Before my nephew had his first birthday in June, I asked my sister, Linda, what I should give the little guy. Immediately she answered, "Educational toys."
So, as a conscientious first-time aunt, I spent weeks hunting for the perfect gift. Finally I found a phonics train that would teach him the alphabet, improve his language skills (no, he can't talk yet), and be so much fun that he'd scream when Mom put it away.
So what if the train was designed for 3-year-olds. You can never start too early, right? (See story.)
But what Linda and I have since learned is that educational toys often teach the adults, not the baby.
My sister loved the train when it first arrived at their home.
"It's so cute," she gushed to me over the phone. "It sings a song about each letter, and there are two frogs on the last car that repeat 'We're off the tracks' if the trail derails."
My nephew loved the toy, as well. But it wasn't the songs he adored. He liked knocking the train off the tracks.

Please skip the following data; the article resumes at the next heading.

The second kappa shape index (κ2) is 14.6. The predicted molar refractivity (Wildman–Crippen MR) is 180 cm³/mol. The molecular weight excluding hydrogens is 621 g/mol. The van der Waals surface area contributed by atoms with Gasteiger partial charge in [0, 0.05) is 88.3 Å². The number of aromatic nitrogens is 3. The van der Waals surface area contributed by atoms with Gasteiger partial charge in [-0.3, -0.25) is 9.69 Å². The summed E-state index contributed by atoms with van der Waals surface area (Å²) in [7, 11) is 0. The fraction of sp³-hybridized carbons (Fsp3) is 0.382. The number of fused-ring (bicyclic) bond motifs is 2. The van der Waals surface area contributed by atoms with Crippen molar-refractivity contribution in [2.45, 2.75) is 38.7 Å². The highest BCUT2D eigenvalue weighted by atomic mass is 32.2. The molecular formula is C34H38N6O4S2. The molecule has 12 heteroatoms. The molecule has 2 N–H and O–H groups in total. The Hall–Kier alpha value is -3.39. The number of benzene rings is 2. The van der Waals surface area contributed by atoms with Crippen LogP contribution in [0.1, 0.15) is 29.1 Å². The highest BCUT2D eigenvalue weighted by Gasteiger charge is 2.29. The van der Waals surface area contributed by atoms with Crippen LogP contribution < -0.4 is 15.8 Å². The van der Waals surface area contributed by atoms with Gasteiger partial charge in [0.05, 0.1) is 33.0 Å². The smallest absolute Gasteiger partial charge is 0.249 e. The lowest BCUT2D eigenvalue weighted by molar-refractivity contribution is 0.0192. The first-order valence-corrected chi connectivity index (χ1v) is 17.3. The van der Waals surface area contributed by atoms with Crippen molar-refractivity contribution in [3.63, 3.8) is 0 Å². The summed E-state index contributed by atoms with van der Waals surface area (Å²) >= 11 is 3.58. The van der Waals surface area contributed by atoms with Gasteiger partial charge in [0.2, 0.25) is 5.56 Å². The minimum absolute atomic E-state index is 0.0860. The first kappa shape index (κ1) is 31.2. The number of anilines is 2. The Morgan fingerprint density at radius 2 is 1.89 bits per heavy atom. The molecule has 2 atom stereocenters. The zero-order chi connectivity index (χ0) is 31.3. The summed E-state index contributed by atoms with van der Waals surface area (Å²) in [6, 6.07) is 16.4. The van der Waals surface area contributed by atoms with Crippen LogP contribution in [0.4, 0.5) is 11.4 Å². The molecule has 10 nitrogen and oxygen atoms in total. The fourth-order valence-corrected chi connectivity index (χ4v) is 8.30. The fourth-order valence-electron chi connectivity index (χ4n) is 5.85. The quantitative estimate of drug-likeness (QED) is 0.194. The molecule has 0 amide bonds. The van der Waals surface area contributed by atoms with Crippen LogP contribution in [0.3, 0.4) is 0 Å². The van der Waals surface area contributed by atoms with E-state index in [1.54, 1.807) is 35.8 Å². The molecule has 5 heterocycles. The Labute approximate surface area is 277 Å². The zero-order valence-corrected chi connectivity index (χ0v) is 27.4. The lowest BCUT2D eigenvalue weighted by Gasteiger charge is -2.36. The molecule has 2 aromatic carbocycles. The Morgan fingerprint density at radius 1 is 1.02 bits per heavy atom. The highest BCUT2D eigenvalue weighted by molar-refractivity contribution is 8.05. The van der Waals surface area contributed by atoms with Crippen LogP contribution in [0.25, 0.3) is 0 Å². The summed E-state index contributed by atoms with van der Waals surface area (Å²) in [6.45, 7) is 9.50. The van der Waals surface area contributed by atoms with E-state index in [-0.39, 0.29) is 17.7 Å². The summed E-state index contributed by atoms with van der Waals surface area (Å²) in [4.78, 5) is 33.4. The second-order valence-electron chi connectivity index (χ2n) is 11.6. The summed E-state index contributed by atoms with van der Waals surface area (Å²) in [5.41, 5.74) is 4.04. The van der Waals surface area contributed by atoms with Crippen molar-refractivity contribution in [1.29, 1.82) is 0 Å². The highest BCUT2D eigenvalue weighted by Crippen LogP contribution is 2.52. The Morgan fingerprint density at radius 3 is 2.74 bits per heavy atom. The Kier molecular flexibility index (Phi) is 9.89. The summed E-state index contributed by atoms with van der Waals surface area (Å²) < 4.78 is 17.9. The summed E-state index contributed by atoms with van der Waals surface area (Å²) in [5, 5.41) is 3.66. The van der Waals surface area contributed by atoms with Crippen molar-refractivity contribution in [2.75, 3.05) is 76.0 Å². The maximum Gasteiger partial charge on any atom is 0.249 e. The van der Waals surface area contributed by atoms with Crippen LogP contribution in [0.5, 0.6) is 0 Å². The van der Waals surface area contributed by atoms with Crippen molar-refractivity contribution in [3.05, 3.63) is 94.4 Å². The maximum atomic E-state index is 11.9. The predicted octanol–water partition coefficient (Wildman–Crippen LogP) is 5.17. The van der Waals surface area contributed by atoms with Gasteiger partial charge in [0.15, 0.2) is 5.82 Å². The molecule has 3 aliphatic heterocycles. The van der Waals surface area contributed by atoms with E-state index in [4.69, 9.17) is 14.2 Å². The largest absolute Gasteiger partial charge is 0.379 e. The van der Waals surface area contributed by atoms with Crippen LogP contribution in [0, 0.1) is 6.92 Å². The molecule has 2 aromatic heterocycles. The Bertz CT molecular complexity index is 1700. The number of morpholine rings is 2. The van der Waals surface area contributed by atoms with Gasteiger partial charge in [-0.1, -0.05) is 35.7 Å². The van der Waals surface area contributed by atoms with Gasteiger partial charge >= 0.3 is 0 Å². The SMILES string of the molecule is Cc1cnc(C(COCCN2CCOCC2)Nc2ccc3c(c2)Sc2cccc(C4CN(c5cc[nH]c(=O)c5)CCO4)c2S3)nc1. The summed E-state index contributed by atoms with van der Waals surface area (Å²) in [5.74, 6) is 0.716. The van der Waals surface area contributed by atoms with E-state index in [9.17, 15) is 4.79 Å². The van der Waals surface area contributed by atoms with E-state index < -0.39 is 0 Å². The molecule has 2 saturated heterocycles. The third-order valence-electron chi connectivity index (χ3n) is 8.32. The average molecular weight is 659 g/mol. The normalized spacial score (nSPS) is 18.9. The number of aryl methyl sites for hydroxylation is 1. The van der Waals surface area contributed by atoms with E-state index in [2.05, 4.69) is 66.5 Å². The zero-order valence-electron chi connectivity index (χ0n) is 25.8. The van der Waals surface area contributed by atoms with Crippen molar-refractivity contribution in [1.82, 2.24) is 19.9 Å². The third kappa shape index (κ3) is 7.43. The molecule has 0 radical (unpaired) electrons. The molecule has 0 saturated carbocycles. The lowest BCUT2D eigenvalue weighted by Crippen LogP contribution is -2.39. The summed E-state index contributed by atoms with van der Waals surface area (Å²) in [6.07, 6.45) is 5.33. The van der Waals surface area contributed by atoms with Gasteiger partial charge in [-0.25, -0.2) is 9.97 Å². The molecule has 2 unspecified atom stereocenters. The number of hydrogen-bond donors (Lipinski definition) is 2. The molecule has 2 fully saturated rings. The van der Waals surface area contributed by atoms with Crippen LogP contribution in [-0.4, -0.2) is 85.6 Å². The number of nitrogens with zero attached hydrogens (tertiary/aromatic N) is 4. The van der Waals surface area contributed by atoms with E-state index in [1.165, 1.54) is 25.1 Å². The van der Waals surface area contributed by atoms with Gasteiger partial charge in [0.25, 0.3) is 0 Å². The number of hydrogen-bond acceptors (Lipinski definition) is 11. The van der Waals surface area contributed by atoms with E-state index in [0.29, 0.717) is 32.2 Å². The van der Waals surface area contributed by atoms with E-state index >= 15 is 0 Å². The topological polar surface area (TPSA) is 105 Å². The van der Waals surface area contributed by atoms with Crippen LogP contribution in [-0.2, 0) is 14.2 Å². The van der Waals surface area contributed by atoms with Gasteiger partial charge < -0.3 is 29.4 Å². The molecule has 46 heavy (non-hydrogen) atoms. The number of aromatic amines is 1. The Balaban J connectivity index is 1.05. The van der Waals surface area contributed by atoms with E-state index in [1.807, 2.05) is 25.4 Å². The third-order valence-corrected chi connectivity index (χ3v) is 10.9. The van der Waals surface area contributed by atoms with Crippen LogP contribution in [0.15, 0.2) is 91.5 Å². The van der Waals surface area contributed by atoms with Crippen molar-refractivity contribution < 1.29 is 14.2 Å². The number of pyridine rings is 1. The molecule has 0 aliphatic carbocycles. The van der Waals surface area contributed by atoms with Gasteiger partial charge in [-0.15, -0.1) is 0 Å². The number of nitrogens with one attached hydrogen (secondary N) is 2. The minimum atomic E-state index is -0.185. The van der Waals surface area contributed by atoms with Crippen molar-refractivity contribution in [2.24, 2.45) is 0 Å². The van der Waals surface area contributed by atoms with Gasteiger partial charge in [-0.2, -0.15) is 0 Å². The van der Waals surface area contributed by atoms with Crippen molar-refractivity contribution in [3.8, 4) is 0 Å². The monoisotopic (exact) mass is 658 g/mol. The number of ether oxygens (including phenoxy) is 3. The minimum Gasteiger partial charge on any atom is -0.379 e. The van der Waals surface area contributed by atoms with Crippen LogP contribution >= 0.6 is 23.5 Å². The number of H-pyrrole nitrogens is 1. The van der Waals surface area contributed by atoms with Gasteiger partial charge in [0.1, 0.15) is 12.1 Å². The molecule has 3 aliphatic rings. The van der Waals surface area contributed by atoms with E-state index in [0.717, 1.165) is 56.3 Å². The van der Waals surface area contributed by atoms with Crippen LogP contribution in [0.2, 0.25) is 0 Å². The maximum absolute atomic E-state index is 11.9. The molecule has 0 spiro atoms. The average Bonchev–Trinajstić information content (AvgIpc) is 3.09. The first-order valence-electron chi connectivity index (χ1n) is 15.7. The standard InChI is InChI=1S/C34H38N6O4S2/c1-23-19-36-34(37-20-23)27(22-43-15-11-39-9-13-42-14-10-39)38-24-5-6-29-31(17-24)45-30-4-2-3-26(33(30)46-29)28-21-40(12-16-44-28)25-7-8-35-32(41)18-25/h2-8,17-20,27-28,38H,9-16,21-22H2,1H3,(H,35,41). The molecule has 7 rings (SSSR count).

All day long, Linda heard, "We're off the tracks, we're off the tracks, we're off the tracks...."
She got so annoyed she started talking back to the frogs. "You're on the tracks, I just put you there. Start moving and you'll fall into place."
My nephew, of course, finds this quite entertaining. His giggling has improved vastly in the past few weeks, but he hasn't learned one letter song.
That may change when he gets a bit older.
But for now, his mother is happy that his new favorite toys are balls and trucks - the kind that don't make any noise.